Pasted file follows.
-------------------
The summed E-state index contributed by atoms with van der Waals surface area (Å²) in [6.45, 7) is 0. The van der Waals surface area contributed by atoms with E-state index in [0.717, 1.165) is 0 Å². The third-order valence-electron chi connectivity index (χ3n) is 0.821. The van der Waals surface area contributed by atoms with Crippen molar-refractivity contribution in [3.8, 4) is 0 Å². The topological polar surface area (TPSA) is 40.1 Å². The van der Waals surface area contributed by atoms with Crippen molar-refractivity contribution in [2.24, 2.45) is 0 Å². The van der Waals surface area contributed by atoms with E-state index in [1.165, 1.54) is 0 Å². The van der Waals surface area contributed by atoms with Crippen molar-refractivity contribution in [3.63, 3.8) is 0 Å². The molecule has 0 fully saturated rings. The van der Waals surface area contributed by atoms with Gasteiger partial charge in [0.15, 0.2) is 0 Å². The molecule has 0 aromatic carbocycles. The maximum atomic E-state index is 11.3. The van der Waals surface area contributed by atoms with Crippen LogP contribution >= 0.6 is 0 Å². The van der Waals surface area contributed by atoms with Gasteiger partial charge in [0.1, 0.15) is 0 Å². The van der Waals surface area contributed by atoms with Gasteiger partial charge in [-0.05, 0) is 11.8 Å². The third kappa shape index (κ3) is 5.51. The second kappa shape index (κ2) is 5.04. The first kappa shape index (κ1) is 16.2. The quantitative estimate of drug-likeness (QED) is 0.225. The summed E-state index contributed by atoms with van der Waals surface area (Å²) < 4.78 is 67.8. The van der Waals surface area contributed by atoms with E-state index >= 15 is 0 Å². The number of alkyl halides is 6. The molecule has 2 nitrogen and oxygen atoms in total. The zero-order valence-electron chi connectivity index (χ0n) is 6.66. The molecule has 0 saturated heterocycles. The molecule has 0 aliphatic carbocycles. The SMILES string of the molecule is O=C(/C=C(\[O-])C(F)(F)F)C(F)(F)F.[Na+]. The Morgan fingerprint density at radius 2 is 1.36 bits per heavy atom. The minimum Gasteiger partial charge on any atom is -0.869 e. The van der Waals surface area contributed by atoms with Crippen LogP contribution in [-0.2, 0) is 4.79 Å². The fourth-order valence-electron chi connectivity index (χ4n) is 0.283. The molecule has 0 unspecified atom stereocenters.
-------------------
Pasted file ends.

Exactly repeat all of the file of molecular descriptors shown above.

The summed E-state index contributed by atoms with van der Waals surface area (Å²) in [6.45, 7) is 0. The van der Waals surface area contributed by atoms with E-state index in [0.717, 1.165) is 0 Å². The third-order valence-electron chi connectivity index (χ3n) is 0.821. The van der Waals surface area contributed by atoms with Crippen molar-refractivity contribution in [3.8, 4) is 0 Å². The topological polar surface area (TPSA) is 40.1 Å². The van der Waals surface area contributed by atoms with Crippen molar-refractivity contribution in [2.24, 2.45) is 0 Å². The van der Waals surface area contributed by atoms with E-state index in [1.165, 1.54) is 0 Å². The van der Waals surface area contributed by atoms with Crippen molar-refractivity contribution in [3.63, 3.8) is 0 Å². The molecule has 0 fully saturated rings. The van der Waals surface area contributed by atoms with Gasteiger partial charge in [0.15, 0.2) is 0 Å². The molecule has 0 aromatic carbocycles. The maximum atomic E-state index is 11.3. The van der Waals surface area contributed by atoms with Crippen LogP contribution >= 0.6 is 0 Å². The van der Waals surface area contributed by atoms with Gasteiger partial charge in [0.1, 0.15) is 0 Å². The van der Waals surface area contributed by atoms with Gasteiger partial charge in [-0.05, 0) is 11.8 Å². The third kappa shape index (κ3) is 5.51. The second kappa shape index (κ2) is 5.04. The first kappa shape index (κ1) is 16.2. The quantitative estimate of drug-likeness (QED) is 0.225. The summed E-state index contributed by atoms with van der Waals surface area (Å²) < 4.78 is 67.8. The van der Waals surface area contributed by atoms with E-state index >= 15 is 0 Å². The number of alkyl halides is 6. The molecule has 2 nitrogen and oxygen atoms in total. The zero-order valence-electron chi connectivity index (χ0n) is 6.66. The molecule has 0 saturated heterocycles. The molecule has 0 aliphatic carbocycles. The SMILES string of the molecule is O=C(/C=C(\[O-])C(F)(F)F)C(F)(F)F.[Na+]. The Morgan fingerprint density at radius 2 is 1.36 bits per heavy atom. The minimum Gasteiger partial charge on any atom is -0.869 e. The van der Waals surface area contributed by atoms with Crippen LogP contribution in [-0.2, 0) is 4.79 Å². The fourth-order valence-electron chi connectivity index (χ4n) is 0.283. The molecule has 0 unspecified atom stereocenters.